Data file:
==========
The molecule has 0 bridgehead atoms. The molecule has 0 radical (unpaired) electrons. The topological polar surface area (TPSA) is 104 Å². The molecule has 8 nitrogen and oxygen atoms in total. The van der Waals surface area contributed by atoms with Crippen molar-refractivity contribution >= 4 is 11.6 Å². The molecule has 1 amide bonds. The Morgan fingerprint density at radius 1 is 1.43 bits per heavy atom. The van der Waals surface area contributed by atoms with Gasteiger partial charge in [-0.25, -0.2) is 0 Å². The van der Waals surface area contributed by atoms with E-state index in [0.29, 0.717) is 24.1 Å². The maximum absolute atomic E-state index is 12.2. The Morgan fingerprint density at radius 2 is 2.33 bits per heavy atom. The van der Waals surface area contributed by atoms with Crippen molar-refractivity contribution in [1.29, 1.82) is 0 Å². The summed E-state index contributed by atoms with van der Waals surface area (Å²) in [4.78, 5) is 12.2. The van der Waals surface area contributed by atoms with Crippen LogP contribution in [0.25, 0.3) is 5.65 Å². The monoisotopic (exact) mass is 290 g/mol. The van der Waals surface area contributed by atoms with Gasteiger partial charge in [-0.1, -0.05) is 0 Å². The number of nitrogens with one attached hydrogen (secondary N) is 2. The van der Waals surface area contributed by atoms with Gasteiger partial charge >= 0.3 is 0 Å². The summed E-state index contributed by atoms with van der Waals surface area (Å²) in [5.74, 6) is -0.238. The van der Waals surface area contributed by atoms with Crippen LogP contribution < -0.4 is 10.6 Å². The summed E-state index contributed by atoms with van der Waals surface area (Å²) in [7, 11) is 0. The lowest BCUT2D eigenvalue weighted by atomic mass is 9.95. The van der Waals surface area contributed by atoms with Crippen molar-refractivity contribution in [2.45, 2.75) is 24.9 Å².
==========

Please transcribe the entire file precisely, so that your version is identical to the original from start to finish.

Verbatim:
The molecule has 0 bridgehead atoms. The molecule has 0 radical (unpaired) electrons. The topological polar surface area (TPSA) is 104 Å². The molecule has 8 nitrogen and oxygen atoms in total. The van der Waals surface area contributed by atoms with Crippen molar-refractivity contribution >= 4 is 11.6 Å². The molecule has 1 amide bonds. The Morgan fingerprint density at radius 1 is 1.43 bits per heavy atom. The van der Waals surface area contributed by atoms with Gasteiger partial charge in [-0.25, -0.2) is 0 Å². The van der Waals surface area contributed by atoms with E-state index in [0.29, 0.717) is 24.1 Å². The maximum absolute atomic E-state index is 12.2. The Morgan fingerprint density at radius 2 is 2.33 bits per heavy atom. The van der Waals surface area contributed by atoms with Crippen molar-refractivity contribution in [1.29, 1.82) is 0 Å². The summed E-state index contributed by atoms with van der Waals surface area (Å²) in [4.78, 5) is 12.2. The van der Waals surface area contributed by atoms with Crippen LogP contribution in [0.25, 0.3) is 5.65 Å². The monoisotopic (exact) mass is 290 g/mol. The van der Waals surface area contributed by atoms with Gasteiger partial charge in [-0.1, -0.05) is 0 Å². The number of nitrogens with one attached hydrogen (secondary N) is 2. The van der Waals surface area contributed by atoms with Gasteiger partial charge >= 0.3 is 0 Å². The summed E-state index contributed by atoms with van der Waals surface area (Å²) in [5.74, 6) is -0.238. The van der Waals surface area contributed by atoms with Crippen LogP contribution < -0.4 is 10.6 Å². The summed E-state index contributed by atoms with van der Waals surface area (Å²) in [7, 11) is 0. The lowest BCUT2D eigenvalue weighted by atomic mass is 9.95. The van der Waals surface area contributed by atoms with Crippen molar-refractivity contribution in [2.45, 2.75) is 24.9 Å².